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Marine Corps Recruiting Command

Marine Corps Base Quantico, Va.

3280 Russell Road, 2nd Floor Quantico, Va. 22134
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A Life of Service

By Pfc. David Flynn | Marine Corps Recruiting Command | October 06, 2010

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Lieutenant Col. Rex Sappenfield, the assistant chief of staff G-1, Marine Corps Recruiting Command,  is joined by his father, Dale Sappenfield, a former Marine officer, during his promotion ceremony at the National Museum of the Marine Corps, Triangle, Va., Sept. 3. Sappenfield joined the Marine Corps after his father, a Marine during the 1950s, surprised him with a recruiter one day after school.

Lieutenant Col. Rex Sappenfield, the assistant chief of staff G-1, Marine Corps Recruiting Command, is joined by his father, Dale Sappenfield, a former Marine officer, during his promotion ceremony at the National Museum of the Marine Corps, Triangle, Va., Sept. 3. Sappenfield joined the Marine Corps after his father, a Marine during the 1950s, surprised him with a recruiter one day after school. (Photo by Pfc. David Flynn)


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Lieutenant Col. Rex Sappenfield, the assistant chief of staff G-1, Marine Corps Recruiting Command, speaks as his family looks on following his promotion at the National Museum of the Marine Corps, Triangle, Va. Sept. 3. Sappenfield, a former enlisted infantryman, was commissioned a Marine officer after graduating from The Citadel in Charleston, S.C.

Lieutenant Col. Rex Sappenfield, the assistant chief of staff G-1, Marine Corps Recruiting Command, speaks as his family looks on following his promotion at the National Museum of the Marine Corps, Triangle, Va. Sept. 3. Sappenfield, a former enlisted infantryman, was commissioned a Marine officer after graduating from The Citadel in Charleston, S.C. (Photo by Pfc. David Flynn)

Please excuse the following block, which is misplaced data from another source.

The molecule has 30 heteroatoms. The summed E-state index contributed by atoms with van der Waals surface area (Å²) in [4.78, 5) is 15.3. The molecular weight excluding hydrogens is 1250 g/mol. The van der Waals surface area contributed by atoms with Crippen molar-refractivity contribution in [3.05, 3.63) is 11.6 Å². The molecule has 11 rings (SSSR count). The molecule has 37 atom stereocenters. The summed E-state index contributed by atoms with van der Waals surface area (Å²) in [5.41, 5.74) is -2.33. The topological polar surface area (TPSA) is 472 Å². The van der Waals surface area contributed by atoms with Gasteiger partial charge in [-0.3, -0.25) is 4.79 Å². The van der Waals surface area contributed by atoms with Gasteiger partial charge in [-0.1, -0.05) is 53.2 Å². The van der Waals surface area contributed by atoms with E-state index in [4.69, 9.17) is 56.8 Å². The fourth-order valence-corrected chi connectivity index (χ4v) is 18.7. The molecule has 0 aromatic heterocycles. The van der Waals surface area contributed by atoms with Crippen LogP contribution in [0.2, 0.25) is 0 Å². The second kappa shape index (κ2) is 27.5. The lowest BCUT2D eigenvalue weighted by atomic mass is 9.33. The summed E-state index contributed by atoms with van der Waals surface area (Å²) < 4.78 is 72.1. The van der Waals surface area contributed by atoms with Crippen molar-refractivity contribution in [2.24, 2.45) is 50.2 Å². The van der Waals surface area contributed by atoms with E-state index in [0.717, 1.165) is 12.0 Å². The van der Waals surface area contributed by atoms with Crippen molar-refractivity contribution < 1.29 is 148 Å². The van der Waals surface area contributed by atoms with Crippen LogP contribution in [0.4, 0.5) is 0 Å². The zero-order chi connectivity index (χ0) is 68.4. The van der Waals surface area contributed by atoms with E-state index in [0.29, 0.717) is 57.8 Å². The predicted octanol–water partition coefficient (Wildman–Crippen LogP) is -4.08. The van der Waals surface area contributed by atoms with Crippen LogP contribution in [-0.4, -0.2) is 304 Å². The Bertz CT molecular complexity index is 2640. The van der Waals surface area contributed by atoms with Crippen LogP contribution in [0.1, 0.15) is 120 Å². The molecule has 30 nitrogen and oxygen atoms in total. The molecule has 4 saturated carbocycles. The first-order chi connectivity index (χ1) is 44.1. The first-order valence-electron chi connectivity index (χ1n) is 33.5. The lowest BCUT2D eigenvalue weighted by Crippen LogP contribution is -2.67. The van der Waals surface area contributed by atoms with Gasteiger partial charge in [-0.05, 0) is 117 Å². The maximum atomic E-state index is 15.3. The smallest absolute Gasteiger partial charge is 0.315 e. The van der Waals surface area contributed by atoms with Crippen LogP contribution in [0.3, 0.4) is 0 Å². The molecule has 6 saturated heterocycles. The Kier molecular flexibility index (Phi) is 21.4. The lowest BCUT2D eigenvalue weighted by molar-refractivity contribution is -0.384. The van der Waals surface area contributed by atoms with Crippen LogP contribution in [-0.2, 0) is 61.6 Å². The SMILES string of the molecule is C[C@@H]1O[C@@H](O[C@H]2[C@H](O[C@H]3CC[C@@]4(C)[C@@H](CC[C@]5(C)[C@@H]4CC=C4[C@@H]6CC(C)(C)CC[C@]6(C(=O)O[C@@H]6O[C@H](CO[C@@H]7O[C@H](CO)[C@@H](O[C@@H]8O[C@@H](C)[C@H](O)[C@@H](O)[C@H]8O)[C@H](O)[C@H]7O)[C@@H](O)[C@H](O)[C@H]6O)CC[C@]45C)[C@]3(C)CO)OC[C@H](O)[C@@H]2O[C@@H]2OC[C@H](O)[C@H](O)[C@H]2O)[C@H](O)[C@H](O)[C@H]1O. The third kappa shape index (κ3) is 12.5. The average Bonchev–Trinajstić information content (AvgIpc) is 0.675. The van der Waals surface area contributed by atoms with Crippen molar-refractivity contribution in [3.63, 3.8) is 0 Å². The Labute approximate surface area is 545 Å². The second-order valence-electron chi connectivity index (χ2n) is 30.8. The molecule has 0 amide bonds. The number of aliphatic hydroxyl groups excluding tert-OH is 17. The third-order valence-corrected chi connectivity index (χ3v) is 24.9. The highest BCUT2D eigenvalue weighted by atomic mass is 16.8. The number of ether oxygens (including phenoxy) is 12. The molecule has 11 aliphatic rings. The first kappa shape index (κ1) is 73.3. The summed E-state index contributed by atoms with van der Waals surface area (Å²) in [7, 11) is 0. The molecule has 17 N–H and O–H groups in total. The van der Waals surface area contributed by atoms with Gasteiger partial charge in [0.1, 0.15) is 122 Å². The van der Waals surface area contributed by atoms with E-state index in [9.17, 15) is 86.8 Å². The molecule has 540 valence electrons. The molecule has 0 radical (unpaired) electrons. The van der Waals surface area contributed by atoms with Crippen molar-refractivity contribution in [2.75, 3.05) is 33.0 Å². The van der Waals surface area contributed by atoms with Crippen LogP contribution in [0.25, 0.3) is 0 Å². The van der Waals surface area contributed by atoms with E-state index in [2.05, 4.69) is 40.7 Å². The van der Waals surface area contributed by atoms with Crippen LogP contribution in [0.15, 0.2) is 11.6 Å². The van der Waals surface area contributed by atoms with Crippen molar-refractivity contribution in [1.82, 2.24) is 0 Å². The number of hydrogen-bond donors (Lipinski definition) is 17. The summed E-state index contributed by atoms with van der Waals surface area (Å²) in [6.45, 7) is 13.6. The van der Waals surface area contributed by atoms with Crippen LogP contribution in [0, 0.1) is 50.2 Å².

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MARINE CORPS BASE QUANTICO, Va. --

“Serving your country is a great endeavor, and serving Marines is a privilege,” said Lt. Col. Rex Sappenfield, the Assistant Chief of Staff

G-1, Marine Corps Recruiting Command.  

Sappenfield has undertaken that endeavor by serving in the Corps for 20 years, beginning as an enlisted infantryman and then as an administrative officer.

Sappenfield was a high school student in Los Alamos, N.M. when he came home from school one day to find a recruiter in the living room with his parents.

The visit had been arranged by Sappenfield’s father, Dale Sappenfield, a Marine who served as a communications officer in Japan during the 1950s.

“He had four boys, and always wanted at least one to be a Marine,” said Sappenfield.

Sappenfield’s three brothers did not join the Marine Corps and he was his father’s last chance.

“It was an easy day for that recruiter,” he said.

Sappenfield went to boot camp Sept. 12, 1986, beginning his Marine Corps career.

As an enlisted Marine, Sappenfield served as an infantry rifleman with 1st Battalion, 8th Marines in Camp Lejeune, N.C.

“Infantry requires a lot of endurance and patience.  It was a pretty challenging job, both physically and mentally,” according to Sappenfield.

As an infantryman, Sappenfield reached the rank of corporal and was a fire team leader. A fire team is usually a four man unit consisting of a rifleman, a machine gunner, an assistant machine gunner and the team leader.

“My experience as an enlisted Marine really prepared me for the challenges that lay ahead for me including my college education and future as an officer,” said Sappenfield.